The bad news is that industry-wide, the average "fall-off" rate is 10 percent. That means 1 out of 10 assignments fails to start or finish on the contracted date. That is actually my real life average as well over the course of 17 years of travel. The good news is that you can greatly reduce those odds, either preemptively or when on an assignment. Some have traveled longer than me without a single major issue. You can also reduce the financial consequences when it does happen.
Traveling can be unpredictable, as is real life. You should always maintain a financial cushion for life's unexpected events. Could be a physical injury or personal illness, a family event, or an unexpected low census at a hospital leading to termination.
Improving your odds are simple common sense and research. Don't oversell your abilities, don't take known bad assignments or work with known bad player agencies, understand there are often good reasons why an assignment is paying more than similar assignments, research the hospitals and agencies on traveler forums and simple news (I don't go to hospitals under bankruptcy protection for example - risk of not being paid is too high). Once on the job, projecting professionalism and confidence is the key. No complaining, no gossiping, positive attitude, and going out of your way to help others. Do things their way, even when it is dumb. Don't think you will be treated like staff, no get out of jail free card for whiny travelers. Let staff do their thing, it is your job to be professional. It is only three months, think survival.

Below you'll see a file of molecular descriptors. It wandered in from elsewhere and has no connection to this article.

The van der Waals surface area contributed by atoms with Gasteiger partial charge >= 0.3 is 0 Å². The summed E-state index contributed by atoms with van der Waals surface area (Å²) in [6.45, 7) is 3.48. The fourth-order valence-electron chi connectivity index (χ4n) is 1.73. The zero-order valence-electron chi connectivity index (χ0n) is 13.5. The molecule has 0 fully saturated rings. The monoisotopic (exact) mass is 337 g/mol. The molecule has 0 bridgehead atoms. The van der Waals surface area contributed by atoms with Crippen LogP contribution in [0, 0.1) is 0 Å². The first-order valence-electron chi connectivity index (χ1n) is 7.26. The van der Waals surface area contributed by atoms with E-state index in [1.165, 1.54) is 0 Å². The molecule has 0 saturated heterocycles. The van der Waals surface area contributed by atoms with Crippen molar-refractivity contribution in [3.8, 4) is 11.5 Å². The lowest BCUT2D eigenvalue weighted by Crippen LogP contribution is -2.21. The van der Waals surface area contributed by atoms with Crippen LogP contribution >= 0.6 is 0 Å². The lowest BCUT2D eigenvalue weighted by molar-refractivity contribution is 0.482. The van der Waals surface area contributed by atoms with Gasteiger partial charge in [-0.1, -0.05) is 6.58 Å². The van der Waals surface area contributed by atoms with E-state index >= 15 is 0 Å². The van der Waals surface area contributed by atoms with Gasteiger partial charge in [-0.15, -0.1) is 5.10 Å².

Your odds will go up to at least 1 in 20 if not more (that is like 5 yrs of assignments). That is completely doable. Even though my ratio is industry average, I have profited tremendously by being a traveler. I have benefited professionally, and financially much more than I could have as staff.